Review: ‘Midnight Sun’

Review: Midnight Sun

Audrey Vieira, Commentary Editor

Following the box office success of films like “The Fault In Our Stars” and “Everything, Everything,” new release “Midnight Sun” attempts to rise as the next great teen tearjerker but ultimately burns out.

Based on a 2006 Japanese film of the same name, “Midnight Sun” follows the budding romance between aspiring musician Katie (Bella Thorne) and former athlete Charlie (Patrick Schwarzenegger) as they embark on a series of late-night adventures in their Seattle suburb. However, Katie struggles on whether to disclose her diagnosis with xeroderma pigmentosum, a disease which prevents her from going into sunlight, to Charlie as she fears revealing the secret could risk their relationship.

Although Katie and Charlie share plenty of onscreen kisses and public displays of affection, the emotional aspect of their relationship is where “Midnight Sun” really shines. Not only do the two romantic leads voice support for each other’s hopes and dreams. They take steps to make those dreams a reality and encourage one another as their relationship progresses.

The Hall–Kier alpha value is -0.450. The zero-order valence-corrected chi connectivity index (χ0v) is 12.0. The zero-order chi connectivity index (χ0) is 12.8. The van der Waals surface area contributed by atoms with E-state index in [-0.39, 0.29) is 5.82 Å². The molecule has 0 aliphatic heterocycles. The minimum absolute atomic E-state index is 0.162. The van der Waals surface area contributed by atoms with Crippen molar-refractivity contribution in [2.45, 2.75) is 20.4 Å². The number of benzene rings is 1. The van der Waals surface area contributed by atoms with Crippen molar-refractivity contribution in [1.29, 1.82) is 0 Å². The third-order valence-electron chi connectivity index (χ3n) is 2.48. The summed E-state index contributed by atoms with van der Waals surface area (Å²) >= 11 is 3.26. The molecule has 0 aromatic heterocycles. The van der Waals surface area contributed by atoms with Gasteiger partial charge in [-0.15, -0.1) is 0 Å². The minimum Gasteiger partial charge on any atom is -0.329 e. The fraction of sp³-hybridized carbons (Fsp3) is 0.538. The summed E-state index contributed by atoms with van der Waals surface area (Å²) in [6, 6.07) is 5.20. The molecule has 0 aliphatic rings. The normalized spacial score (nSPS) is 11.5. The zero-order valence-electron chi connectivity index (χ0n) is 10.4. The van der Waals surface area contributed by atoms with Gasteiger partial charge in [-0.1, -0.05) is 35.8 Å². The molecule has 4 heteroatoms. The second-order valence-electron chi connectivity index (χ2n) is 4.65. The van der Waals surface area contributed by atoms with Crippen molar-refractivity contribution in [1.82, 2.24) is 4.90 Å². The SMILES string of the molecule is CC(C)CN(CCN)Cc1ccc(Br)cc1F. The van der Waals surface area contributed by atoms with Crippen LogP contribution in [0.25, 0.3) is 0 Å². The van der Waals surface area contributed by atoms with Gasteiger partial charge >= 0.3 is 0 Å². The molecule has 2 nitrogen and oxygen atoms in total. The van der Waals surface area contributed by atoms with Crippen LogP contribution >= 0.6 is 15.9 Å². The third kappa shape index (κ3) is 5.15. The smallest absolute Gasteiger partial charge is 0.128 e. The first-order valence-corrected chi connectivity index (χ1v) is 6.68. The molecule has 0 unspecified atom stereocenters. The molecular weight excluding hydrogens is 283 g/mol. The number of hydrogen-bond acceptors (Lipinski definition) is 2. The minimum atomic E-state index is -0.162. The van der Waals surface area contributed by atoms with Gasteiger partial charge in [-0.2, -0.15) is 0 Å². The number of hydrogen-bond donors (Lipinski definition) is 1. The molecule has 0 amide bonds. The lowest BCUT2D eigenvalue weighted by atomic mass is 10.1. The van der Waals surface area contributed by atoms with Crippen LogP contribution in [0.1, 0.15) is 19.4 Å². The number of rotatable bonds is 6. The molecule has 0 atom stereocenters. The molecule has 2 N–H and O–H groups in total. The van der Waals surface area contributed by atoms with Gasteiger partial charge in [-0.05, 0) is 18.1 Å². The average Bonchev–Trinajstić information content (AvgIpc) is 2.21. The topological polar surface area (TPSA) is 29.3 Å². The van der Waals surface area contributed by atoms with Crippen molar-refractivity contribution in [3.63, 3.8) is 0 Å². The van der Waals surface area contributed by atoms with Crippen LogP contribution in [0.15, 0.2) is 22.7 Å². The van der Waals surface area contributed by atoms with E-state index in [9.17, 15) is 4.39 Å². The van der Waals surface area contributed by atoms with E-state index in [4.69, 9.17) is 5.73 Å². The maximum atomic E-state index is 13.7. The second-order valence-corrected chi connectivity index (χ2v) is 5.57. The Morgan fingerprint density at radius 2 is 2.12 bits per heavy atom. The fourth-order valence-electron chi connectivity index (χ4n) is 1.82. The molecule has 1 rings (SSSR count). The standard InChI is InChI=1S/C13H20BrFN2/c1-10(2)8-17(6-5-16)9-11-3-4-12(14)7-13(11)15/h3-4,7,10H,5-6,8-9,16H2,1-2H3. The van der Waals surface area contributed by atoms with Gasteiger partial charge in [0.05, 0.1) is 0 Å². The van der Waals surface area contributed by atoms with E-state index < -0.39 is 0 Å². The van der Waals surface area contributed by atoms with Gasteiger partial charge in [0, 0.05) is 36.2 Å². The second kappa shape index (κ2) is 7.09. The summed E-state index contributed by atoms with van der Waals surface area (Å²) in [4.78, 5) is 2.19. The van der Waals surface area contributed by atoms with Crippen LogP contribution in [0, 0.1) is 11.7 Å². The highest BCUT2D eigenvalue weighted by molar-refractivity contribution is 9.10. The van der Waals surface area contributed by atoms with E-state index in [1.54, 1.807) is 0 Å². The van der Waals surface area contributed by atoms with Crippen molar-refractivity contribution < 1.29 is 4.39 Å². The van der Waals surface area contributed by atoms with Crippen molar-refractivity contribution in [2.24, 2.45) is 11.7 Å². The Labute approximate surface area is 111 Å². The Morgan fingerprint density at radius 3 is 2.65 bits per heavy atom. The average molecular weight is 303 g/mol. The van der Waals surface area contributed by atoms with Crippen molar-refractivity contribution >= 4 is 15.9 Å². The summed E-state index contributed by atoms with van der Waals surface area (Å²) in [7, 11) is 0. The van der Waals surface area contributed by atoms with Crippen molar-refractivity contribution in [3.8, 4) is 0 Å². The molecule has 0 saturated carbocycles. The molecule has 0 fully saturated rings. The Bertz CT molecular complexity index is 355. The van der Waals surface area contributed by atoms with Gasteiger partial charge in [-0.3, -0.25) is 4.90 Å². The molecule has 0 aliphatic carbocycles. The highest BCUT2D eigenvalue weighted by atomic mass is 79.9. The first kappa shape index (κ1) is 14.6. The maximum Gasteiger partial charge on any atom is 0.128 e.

However, the film’s tooth-rotting sweetness suddenly sours when the final act takes an abrupt, upsetting turn for the worse. There’s a fine line between moving an audience to tears and forcing one to sobs, and as much as “Midnight Sun” tries to be the former, it has absolutely no idea where that line is. Cramming the twist into a brief 91-minute runtime only makes the sudden conclusion more confusing, leaving little time to wrap up key plot points and end the film on a higher note.

Though bright, blissful romance still shines throughout “Midnight Sun,” its sudden shift from joyful romantic comedy to dim, dark sob story barely earns a B- in my opinion. Skip the trip to the theatre for this film and save your tissues until it inevitably arrives on Netflix in the near future.